On August 23, the International Monetary Fund (IMF) undertook a general allocation of Special Drawing Rights (SDRs) of SDR 456 billion to all its 190 members. These SDRs have a monetary value of US$650 billion. This week’s reader focuses on explaining some of the most frequently asked questions surrounding this SDRs allocation.
This is an international reserve asset that was created by the IMF in 1969 to supplement the reserve assets of its members. Generally, SDR is an artificial currency in which IMF member countries can exchange freely for a basket of real international currencies which comprise the US dollar, the British pound, the euro, the Japanese yen, and China’s renminbi. SDR exchange rate is set daily by the IMF.
Under the Articles of Agreement, the Fund is allowed to create unconditional liquidity provision via ‘general allocations’ to participating members but in proportion to their quotas. A general allocation should promote the achievement of IMF’s purposes; avoiding GDP stagnation and deflation (the opposite of inflation).
Is an SDR a loan?
An SDR allocation is not a loan from the IMF. When allocated, members receive unconditional liquidity.
How much SDRs allocation was received by Zimbabwe?
This year, the IMF disbursed a total of SDR 456.5 billion, which is equivalent to US$650 billion. As alluded to earlier, SDRs are allocated to members in proportion to their IMF quotas. Concerning this, Zimbabwe received SDR 677.4 million translating to about US$961 Million. This amount was deposited in the government’s account at the Reserve Bank of Zimbabwe.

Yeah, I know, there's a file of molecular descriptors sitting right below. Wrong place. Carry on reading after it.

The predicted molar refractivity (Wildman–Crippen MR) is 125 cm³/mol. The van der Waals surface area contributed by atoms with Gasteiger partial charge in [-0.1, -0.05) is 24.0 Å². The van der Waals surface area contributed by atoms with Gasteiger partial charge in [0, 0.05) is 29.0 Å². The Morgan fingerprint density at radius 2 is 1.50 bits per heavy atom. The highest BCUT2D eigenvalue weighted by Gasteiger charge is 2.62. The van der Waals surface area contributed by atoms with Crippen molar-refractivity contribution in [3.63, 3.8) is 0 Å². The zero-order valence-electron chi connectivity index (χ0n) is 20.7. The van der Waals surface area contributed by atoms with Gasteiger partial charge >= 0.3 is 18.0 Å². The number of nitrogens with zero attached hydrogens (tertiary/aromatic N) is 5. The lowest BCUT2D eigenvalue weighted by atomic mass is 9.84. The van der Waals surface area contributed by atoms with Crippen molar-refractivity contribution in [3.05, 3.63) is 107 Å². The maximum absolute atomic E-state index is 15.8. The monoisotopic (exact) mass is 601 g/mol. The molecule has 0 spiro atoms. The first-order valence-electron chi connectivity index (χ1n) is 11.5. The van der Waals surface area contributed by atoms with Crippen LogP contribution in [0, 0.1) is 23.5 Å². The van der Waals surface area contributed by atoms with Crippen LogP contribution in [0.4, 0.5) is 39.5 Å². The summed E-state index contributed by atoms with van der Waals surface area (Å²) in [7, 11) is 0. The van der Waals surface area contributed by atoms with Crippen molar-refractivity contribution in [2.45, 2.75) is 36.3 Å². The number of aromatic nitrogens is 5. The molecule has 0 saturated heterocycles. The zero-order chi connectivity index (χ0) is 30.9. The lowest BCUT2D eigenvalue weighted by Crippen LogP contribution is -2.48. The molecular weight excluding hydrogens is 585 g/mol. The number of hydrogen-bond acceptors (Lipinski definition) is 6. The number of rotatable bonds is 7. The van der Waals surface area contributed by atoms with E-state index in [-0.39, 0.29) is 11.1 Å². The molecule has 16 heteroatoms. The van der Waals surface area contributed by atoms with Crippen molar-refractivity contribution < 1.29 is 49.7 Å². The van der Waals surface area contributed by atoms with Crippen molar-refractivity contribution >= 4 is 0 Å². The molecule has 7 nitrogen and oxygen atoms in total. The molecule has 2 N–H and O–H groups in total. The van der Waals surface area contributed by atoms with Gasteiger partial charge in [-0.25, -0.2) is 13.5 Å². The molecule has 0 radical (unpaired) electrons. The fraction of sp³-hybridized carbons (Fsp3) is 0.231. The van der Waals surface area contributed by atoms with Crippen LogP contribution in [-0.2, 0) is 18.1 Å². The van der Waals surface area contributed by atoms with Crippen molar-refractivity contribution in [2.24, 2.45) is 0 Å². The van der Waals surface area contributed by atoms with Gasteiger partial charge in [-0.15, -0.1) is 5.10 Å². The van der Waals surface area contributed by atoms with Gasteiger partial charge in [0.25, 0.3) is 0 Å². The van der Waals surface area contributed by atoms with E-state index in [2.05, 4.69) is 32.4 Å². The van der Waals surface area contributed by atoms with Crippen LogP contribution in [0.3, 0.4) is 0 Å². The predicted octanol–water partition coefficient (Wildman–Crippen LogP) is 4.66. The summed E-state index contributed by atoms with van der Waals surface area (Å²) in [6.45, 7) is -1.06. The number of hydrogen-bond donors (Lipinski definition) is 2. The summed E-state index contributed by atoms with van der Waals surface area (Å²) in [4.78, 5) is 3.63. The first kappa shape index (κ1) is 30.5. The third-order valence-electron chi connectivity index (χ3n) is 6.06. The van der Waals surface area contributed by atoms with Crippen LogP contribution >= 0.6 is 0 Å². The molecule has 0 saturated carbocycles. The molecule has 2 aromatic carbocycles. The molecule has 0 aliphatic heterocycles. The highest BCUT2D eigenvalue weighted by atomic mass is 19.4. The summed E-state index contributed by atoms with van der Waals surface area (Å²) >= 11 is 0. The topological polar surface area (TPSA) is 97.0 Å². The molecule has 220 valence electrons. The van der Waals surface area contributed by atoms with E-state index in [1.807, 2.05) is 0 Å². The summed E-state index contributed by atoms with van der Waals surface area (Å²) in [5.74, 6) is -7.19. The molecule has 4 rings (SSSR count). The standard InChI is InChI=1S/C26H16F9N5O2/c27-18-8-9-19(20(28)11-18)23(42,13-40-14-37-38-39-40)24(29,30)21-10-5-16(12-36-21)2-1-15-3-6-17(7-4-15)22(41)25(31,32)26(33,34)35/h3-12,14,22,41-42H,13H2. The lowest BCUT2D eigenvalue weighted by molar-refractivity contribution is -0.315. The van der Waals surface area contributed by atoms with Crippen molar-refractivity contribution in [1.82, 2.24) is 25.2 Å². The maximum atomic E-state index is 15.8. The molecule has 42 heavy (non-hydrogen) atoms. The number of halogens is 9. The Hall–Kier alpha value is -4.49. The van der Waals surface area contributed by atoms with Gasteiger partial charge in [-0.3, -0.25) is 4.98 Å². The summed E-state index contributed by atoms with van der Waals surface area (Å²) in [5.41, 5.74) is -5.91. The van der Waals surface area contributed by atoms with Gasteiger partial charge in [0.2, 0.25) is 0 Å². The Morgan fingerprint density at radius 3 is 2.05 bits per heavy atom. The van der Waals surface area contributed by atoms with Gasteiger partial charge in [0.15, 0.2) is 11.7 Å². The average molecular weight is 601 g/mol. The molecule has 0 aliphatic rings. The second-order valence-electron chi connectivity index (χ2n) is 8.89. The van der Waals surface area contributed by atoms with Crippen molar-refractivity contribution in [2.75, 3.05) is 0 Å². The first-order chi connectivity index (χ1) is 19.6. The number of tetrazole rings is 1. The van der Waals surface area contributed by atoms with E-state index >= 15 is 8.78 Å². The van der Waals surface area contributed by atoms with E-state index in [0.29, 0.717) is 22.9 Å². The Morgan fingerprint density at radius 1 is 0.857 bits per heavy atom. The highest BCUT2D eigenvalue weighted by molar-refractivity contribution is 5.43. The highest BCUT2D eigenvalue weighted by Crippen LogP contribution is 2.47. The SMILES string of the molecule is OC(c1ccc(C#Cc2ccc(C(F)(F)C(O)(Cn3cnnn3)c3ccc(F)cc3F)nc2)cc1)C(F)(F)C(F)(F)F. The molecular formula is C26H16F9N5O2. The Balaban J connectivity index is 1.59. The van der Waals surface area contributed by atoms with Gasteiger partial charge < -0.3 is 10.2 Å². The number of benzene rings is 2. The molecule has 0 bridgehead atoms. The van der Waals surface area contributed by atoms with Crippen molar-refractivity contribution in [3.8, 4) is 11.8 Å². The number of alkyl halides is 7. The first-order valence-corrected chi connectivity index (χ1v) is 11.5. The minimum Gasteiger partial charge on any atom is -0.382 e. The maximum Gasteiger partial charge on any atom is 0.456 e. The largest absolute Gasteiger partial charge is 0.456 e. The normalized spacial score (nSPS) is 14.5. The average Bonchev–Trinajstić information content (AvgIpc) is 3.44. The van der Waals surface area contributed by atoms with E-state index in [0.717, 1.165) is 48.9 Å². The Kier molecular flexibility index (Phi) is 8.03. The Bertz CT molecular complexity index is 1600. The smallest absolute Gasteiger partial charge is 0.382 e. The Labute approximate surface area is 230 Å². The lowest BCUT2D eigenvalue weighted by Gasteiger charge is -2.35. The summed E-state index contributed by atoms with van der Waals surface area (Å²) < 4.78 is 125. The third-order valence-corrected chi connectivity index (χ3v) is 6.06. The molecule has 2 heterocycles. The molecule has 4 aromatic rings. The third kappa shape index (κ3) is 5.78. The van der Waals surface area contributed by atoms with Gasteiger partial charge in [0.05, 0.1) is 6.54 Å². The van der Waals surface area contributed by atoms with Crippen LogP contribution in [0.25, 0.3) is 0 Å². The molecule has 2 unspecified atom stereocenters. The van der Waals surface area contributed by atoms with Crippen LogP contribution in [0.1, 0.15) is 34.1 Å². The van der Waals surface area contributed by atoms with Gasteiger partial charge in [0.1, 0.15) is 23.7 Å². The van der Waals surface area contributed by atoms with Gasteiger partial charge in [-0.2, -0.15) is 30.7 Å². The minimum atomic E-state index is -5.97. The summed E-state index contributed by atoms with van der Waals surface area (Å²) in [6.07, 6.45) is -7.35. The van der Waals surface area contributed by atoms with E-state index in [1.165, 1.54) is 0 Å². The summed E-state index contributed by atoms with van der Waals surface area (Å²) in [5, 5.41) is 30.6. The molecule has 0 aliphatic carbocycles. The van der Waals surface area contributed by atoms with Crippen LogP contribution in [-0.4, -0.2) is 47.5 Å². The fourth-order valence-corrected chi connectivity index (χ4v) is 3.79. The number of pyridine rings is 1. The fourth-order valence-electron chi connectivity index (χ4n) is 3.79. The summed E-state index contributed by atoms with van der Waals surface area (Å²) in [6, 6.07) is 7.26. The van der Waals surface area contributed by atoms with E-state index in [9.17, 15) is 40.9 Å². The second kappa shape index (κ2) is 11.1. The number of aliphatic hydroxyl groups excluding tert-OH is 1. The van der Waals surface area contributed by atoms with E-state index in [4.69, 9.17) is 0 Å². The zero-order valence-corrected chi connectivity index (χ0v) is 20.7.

What can SDRs allocations be used on?
Once allocated, IMF members can elect to keep their SDRs as forex reserves or use all or part of their rights. Per the 2021 IMF Guidance, members have freedom on how they manage their allocations and there are no conditions attached.
What are the likely benefits of 2021 SDR allocation to Zimbabwe?
The SDR allocation, if used wisely, provides a unique opportunity for the country to fight the unprecedented COVID-19 crisis. The instant impact of the allocation was on supplementing Zimbabwe’s dilapidating reserves assets thereby strengthening its resilience and minimising the grave risks of both economic and social weaknesses worsened by the pandemic. The Minister of Finance and Economic Development, Prof. Mthuli Ncube acknowledged the importance of these funds pointing that the funds will be used to support social sectors including education, health, infrastructure development, and vulnerable groups.
Zimbabweans, particularly the rural folks and urbanites who make a living in the informal sector are facing severe challenges exacerbated by the pandemic. Overall, inflation continues to rise making basic goods out of reach for the average citizens as the local currency surrenders to the greenback at an accelerated rate, mostly in alternative markets. This is evidenced by the decision of the European Union to provide monthly assistance to urban dwellers who are living way below the poverty datum line. Social infrastructure needs a complete revamp while service delivery has reached a new low. With these funds, the government can also accelerate vaccine procurement and administration to facilitate a safe and fast re-opening of the economy. This will also ensure that the economy is insulated with highly disruptive future waves. The current Level 4 national lockdown restrictions are subduing economic activity and depressing incomes.